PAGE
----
Print This Post Print This Post

Why hasn’t the Fed’s QE caused “inflation”?

November 13, 2015

This post is a slightly-modified excerpt from a recent TSI commentary.

The Federal Reserve has monetised a few trillion dollars of bonds over the past seven years without creating much in the way of what most people call “inflation” (a rise in the general price level). How could this happen?

One popular explanation is that the Fed’s Quantitative Easing (QE) adds to bank reserves, but not the economy-wide money supply. According to this line of thinking, the ‘money’ created by the Fed to purchase bonds remains trapped in reserve accounts at the Fed. However, this explanation can be immediately eliminated, because as previously explained every dollar of QE adds one dollar to bank reserves at the Fed AND one dollar to demand deposits within the economy. The fact is that the economy-wide money supply is now a few trillion dollars larger thanks to the Fed’s QE.

A second explanation is that QE isn’t “inflationary” because it involves the exchange of one cash-like instrument for another. This explanation can also be immediately eliminated due to the fact that it mistakenly conflates two very different things — money and debt securities. If you don’t understand the difference, try buying something with a T-Bill. You should then understand. Also, more information on this particular issue can be found in my 9th May post at the TSI Blog.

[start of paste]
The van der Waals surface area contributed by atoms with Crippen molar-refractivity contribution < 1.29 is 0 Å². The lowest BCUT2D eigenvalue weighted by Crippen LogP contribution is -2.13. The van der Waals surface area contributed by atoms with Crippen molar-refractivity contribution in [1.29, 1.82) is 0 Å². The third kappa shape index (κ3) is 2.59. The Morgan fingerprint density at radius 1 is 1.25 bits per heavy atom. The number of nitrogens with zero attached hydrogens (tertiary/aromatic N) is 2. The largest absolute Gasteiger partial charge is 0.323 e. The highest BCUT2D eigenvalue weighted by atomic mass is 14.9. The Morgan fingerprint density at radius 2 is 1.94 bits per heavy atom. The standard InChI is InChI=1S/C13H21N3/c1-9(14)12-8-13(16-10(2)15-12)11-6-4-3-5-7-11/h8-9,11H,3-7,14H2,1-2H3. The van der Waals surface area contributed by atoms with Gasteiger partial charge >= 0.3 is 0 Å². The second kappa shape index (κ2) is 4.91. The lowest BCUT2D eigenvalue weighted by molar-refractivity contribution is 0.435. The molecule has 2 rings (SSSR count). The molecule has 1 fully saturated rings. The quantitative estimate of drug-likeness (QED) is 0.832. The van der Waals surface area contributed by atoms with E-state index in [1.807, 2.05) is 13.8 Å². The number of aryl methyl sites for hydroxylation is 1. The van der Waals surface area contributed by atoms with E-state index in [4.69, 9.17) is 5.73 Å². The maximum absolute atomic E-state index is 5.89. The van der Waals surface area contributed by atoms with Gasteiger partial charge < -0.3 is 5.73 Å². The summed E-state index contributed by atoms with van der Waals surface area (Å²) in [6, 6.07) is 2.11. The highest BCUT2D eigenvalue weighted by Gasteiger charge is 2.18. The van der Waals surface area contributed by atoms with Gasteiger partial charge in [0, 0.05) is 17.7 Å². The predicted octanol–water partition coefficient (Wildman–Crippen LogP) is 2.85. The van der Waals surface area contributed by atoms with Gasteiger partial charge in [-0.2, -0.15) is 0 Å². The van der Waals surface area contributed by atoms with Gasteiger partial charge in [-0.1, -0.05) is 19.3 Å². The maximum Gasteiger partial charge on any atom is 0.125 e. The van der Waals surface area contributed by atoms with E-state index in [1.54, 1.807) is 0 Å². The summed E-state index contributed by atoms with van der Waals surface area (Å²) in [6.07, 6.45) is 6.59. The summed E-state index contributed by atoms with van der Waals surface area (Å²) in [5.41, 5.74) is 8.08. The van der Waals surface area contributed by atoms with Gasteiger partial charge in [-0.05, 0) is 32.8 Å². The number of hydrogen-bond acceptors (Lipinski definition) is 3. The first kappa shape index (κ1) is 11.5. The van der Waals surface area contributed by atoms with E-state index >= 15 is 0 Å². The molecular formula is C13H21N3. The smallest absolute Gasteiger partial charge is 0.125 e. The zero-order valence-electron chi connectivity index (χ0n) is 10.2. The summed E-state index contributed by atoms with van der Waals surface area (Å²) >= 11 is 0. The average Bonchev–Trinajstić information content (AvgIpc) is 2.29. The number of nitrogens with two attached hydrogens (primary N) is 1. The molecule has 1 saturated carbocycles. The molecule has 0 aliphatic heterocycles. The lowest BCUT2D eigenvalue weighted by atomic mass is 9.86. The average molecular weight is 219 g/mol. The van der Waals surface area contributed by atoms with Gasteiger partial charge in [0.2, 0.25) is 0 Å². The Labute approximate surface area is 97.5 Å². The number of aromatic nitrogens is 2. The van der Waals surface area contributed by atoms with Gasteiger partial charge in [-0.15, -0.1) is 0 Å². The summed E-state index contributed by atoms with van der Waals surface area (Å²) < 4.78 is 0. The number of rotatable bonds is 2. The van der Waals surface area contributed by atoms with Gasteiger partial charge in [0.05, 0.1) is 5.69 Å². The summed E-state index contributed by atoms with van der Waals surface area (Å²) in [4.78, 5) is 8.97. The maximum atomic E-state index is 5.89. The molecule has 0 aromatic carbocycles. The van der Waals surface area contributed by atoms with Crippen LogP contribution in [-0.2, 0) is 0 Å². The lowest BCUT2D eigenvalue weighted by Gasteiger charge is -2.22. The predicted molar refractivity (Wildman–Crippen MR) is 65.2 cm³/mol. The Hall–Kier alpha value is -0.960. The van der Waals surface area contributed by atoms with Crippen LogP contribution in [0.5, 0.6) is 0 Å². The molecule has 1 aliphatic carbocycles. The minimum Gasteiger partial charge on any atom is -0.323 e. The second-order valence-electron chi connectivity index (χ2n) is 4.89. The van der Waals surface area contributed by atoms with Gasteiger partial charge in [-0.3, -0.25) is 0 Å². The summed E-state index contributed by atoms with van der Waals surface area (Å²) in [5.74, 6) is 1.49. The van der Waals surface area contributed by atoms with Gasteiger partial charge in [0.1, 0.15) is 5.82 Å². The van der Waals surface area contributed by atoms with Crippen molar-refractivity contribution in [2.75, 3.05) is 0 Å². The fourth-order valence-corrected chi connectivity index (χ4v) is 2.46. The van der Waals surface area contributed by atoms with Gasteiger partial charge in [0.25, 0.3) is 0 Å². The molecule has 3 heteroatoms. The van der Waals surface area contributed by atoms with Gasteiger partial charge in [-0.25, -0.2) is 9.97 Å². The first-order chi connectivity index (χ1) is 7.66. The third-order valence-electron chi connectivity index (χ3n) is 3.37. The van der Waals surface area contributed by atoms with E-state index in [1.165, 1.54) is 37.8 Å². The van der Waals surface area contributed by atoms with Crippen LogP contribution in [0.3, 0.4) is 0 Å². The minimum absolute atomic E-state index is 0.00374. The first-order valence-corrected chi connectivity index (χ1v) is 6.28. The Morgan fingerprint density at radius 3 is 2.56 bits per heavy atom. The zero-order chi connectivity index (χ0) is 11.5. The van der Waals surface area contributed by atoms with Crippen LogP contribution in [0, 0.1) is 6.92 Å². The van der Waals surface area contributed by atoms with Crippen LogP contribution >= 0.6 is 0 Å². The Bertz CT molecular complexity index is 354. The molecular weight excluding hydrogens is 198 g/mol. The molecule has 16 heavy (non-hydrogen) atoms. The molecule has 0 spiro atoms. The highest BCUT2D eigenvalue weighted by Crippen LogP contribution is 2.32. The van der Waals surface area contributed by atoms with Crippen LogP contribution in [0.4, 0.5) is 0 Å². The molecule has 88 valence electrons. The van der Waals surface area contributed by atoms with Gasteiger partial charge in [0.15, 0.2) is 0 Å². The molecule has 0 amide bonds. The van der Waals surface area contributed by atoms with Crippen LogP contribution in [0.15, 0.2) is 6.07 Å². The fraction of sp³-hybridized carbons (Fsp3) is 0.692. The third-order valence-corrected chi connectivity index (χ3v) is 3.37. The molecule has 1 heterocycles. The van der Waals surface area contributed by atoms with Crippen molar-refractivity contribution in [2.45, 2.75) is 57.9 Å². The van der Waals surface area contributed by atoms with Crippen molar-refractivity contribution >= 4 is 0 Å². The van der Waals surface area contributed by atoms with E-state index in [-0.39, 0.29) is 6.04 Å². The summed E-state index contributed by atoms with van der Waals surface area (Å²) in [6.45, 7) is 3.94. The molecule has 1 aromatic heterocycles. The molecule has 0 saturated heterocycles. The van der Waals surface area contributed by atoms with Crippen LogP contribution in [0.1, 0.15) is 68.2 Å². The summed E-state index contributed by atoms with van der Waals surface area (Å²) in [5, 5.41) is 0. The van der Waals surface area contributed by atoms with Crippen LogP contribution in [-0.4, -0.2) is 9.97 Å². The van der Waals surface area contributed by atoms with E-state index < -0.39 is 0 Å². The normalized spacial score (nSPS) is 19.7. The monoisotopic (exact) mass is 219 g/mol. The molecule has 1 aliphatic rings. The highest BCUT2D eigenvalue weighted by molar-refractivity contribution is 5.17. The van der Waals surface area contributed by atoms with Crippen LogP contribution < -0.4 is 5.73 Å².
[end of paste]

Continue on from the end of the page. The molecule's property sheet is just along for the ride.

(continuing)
As an aside, QE is not only NOT an exchange of one cash-like instrument for another, it involves increasing the amount of cash in the financial system and simultaneously decreasing the amount of financial assets that can be bought with cash. That is, it results in more cash ‘chasing’ fewer assets.

A third explanation is that the increase in the money supply stemming from the Fed’s QE has been offset, in terms of effect on the general price level, by a decrease in the velocity of money. This is yet another explanation that can be eliminated, because changes in “money velocity” never explain anything. The reason is that money velocity (V) is nothing more than a fudge factor that makes one side of the tautological and practically-useless equation of exchange (MV = PQ) equal to the other side. It exists in academia, but not in the real world. For more information on the irrelevance of money velocity, refer to my 10th June post at the TSI Blog.